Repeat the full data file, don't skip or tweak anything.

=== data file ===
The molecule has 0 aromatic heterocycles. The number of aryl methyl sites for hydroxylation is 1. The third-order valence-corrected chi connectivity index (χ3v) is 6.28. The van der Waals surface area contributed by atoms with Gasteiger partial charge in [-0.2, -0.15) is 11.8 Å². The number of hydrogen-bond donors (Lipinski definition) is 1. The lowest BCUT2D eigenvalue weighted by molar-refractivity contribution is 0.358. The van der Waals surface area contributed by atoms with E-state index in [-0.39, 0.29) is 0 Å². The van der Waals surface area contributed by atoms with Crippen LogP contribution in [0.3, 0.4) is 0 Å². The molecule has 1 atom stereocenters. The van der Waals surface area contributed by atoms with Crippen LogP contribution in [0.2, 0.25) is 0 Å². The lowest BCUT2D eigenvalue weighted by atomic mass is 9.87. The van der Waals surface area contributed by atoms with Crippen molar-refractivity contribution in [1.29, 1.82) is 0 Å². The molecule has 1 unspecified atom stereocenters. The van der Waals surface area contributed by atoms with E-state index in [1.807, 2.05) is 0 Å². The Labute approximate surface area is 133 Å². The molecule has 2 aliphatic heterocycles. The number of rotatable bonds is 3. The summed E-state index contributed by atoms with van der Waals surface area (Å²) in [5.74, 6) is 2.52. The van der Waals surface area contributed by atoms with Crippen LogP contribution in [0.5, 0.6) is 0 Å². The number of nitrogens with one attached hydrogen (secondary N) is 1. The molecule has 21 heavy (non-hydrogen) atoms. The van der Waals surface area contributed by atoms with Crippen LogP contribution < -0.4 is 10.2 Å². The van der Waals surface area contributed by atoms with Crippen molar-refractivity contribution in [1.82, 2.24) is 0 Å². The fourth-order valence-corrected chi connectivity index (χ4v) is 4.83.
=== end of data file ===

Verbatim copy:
The molecule has 0 aromatic heterocycles. The number of aryl methyl sites for hydroxylation is 1. The third-order valence-corrected chi connectivity index (χ3v) is 6.28. The van der Waals surface area contributed by atoms with Gasteiger partial charge in [-0.2, -0.15) is 11.8 Å². The number of hydrogen-bond donors (Lipinski definition) is 1. The lowest BCUT2D eigenvalue weighted by molar-refractivity contribution is 0.358. The van der Waals surface area contributed by atoms with E-state index in [-0.39, 0.29) is 0 Å². The van der Waals surface area contributed by atoms with Crippen LogP contribution in [0.3, 0.4) is 0 Å². The molecule has 1 atom stereocenters. The van der Waals surface area contributed by atoms with Crippen LogP contribution in [0.2, 0.25) is 0 Å². The lowest BCUT2D eigenvalue weighted by atomic mass is 9.87. The van der Waals surface area contributed by atoms with Crippen molar-refractivity contribution in [1.29, 1.82) is 0 Å². The molecule has 1 unspecified atom stereocenters. The van der Waals surface area contributed by atoms with E-state index in [1.807, 2.05) is 0 Å². The Labute approximate surface area is 133 Å². The molecule has 2 aliphatic heterocycles. The number of rotatable bonds is 3. The summed E-state index contributed by atoms with van der Waals surface area (Å²) in [5.74, 6) is 2.52. The van der Waals surface area contributed by atoms with Crippen LogP contribution in [0.5, 0.6) is 0 Å². The number of nitrogens with one attached hydrogen (secondary N) is 1. The molecule has 21 heavy (non-hydrogen) atoms. The van der Waals surface area contributed by atoms with Crippen LogP contribution < -0.4 is 10.2 Å². The van der Waals surface area contributed by atoms with Crippen molar-refractivity contribution in [1.82, 2.24) is 0 Å². The fourth-order valence-corrected chi connectivity index (χ4v) is 4.83.